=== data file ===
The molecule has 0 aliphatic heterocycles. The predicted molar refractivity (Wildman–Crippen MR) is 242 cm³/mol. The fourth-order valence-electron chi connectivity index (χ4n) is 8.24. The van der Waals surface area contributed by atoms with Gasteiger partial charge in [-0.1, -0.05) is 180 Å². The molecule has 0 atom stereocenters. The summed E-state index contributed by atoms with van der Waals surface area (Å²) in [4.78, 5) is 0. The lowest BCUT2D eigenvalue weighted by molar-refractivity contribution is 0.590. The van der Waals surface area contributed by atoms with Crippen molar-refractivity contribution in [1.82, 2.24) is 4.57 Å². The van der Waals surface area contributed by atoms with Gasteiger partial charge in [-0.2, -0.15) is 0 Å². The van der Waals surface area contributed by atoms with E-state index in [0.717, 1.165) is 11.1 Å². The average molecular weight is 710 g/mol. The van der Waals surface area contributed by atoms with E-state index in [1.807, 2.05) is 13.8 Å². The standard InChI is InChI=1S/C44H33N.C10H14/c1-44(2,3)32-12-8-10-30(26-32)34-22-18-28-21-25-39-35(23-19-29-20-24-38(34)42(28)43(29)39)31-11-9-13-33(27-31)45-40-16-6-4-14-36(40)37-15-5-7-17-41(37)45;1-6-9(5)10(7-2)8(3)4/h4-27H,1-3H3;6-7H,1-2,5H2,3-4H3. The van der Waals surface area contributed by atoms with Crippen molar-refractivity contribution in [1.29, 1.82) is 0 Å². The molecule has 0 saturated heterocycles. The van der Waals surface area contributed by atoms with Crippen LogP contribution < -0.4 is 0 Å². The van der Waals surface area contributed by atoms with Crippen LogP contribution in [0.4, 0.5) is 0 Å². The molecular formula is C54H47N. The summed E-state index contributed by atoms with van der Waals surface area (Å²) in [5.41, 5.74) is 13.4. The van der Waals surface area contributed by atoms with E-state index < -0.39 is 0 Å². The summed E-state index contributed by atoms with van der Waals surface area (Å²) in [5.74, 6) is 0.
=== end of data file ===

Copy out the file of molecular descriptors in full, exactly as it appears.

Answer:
The molecule has 0 aliphatic heterocycles. The predicted molar refractivity (Wildman–Crippen MR) is 242 cm³/mol. The fourth-order valence-electron chi connectivity index (χ4n) is 8.24. The van der Waals surface area contributed by atoms with Gasteiger partial charge in [-0.1, -0.05) is 180 Å². The molecule has 0 atom stereocenters. The summed E-state index contributed by atoms with van der Waals surface area (Å²) in [4.78, 5) is 0. The lowest BCUT2D eigenvalue weighted by molar-refractivity contribution is 0.590. The van der Waals surface area contributed by atoms with Crippen molar-refractivity contribution in [1.82, 2.24) is 4.57 Å². The van der Waals surface area contributed by atoms with Gasteiger partial charge in [-0.2, -0.15) is 0 Å². The van der Waals surface area contributed by atoms with E-state index in [0.717, 1.165) is 11.1 Å². The average molecular weight is 710 g/mol. The van der Waals surface area contributed by atoms with E-state index in [1.807, 2.05) is 13.8 Å². The standard InChI is InChI=1S/C44H33N.C10H14/c1-44(2,3)32-12-8-10-30(26-32)34-22-18-28-21-25-39-35(23-19-29-20-24-38(34)42(28)43(29)39)31-11-9-13-33(27-31)45-40-16-6-4-14-36(40)37-15-5-7-17-41(37)45;1-6-9(5)10(7-2)8(3)4/h4-27H,1-3H3;6-7H,1-2,5H2,3-4H3. The van der Waals surface area contributed by atoms with Crippen molar-refractivity contribution in [1.29, 1.82) is 0 Å². The molecule has 0 saturated heterocycles. The van der Waals surface area contributed by atoms with Crippen LogP contribution < -0.4 is 0 Å². The van der Waals surface area contributed by atoms with Crippen LogP contribution in [0.4, 0.5) is 0 Å². The molecular formula is C54H47N. The summed E-state index contributed by atoms with van der Waals surface area (Å²) in [5.41, 5.74) is 13.4. The van der Waals surface area contributed by atoms with E-state index < -0.39 is 0 Å². The summed E-state index contributed by atoms with van der Waals surface area (Å²) in [5.74, 6) is 0.